For over two months now, accused seditionist Congressman Mo Brooks (R-AL) had managed to avoid the service of a subpoena in a lawsuit filed by his congressional colleague Representative Eric Swalwell (D-CA) accusing the right-wing Alabama lawmaker of helping incite the January 6th insurrection along with Donald Trump, his son Don Jr., and Rudy Giuliani.
Brooks’ evasive action finally failed him this weekend after a process server managed to deliver the subpoena to his home and hand it to Brooks’ wife.
However, the Trump-supporting congressman is now raising a ruckus over the circumstances of the subpoena’s delivery, claiming that the process server illegally entered his home and accosted his wife and citing the specific Alabama statute and the potential penalty for the crimes he is accusing the messenger of committing while doing his justice-related job.
According to Forbes magazine, Congressman Swalwell’s attorney has vigorously denied that the process server violated any laws in the fulfillment of their duties.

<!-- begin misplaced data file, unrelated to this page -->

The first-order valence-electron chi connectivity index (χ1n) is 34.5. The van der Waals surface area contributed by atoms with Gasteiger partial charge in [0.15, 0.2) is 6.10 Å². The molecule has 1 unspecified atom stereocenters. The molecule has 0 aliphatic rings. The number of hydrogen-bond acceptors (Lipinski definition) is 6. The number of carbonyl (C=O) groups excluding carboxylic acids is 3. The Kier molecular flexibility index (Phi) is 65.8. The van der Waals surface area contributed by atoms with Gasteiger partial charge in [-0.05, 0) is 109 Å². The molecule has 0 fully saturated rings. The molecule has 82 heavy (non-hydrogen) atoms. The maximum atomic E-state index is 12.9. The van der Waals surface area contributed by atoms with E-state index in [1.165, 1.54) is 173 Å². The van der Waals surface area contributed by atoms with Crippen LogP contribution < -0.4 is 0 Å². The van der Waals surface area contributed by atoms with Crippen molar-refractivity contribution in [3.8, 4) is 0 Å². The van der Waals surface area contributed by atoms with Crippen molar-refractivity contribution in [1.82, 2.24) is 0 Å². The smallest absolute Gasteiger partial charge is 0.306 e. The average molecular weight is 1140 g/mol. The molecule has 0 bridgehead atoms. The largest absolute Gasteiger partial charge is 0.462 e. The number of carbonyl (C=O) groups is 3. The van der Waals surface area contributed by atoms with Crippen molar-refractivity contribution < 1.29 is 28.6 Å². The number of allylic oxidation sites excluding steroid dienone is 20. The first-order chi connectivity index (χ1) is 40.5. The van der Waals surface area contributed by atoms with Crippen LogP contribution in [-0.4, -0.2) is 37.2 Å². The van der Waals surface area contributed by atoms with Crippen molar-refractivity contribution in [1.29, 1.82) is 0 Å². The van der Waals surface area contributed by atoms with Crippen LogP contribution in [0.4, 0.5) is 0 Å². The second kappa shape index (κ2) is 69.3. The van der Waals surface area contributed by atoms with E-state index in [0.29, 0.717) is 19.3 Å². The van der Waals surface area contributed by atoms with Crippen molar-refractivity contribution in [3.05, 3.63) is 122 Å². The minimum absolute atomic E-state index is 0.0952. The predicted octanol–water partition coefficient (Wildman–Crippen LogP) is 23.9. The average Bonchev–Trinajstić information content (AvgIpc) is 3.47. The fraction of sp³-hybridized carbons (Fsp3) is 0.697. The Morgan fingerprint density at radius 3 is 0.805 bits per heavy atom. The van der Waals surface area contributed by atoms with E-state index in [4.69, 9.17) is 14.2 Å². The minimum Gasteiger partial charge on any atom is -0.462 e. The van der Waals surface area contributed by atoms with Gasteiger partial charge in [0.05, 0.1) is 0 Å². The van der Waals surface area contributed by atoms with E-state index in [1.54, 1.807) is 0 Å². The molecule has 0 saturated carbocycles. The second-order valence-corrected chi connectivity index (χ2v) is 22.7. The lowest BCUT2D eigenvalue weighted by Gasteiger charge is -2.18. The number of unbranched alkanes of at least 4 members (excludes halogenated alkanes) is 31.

“Swalwell attorney Philip Adonian told Forbes the allegation is ‘utterly false’ and that the process server ‘did not enter the house,’ adding that he ‘lawfully handed the papers to Mo Brooks’ wife at their home… which is perfectly legitimate under the federal rules.’”
Judging from the replies to Rep. Brooks’ tweet, public sentiment is not exactly falling in his favor.
“Criminal trespass” ? Oh my – like this? pic.twitter.com/LUNJ9q8zyF
— Louise🇺🇸 (@clwtweet) June 6, 2021
— Dwight Williams (@dwight_esq) June 6, 2021
However frustrated Congressman Brooks may be at being subject to the same laws against fomenting an insurrection as every other citizen of the United States, no amount of false accusations against his process server will protect him from being accountable to answering the charges contained in Congressman Swalwell’s lawsuit.
Hopefully he and the other people alleged to have incited the storming of the U.S. Capitol will be brought to justice and can commiserate over their fasteful miscalculaltions once they are safely ensconsed in prison and meeting each other for lunch at the commisary.
Original reporting by Andrew Solender at Forbes.
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Vinnie Longobardo is a 35-year veteran of the TV, mobile & internet industries, specializing in start-ups and the international media business. His passions are politics, music and art.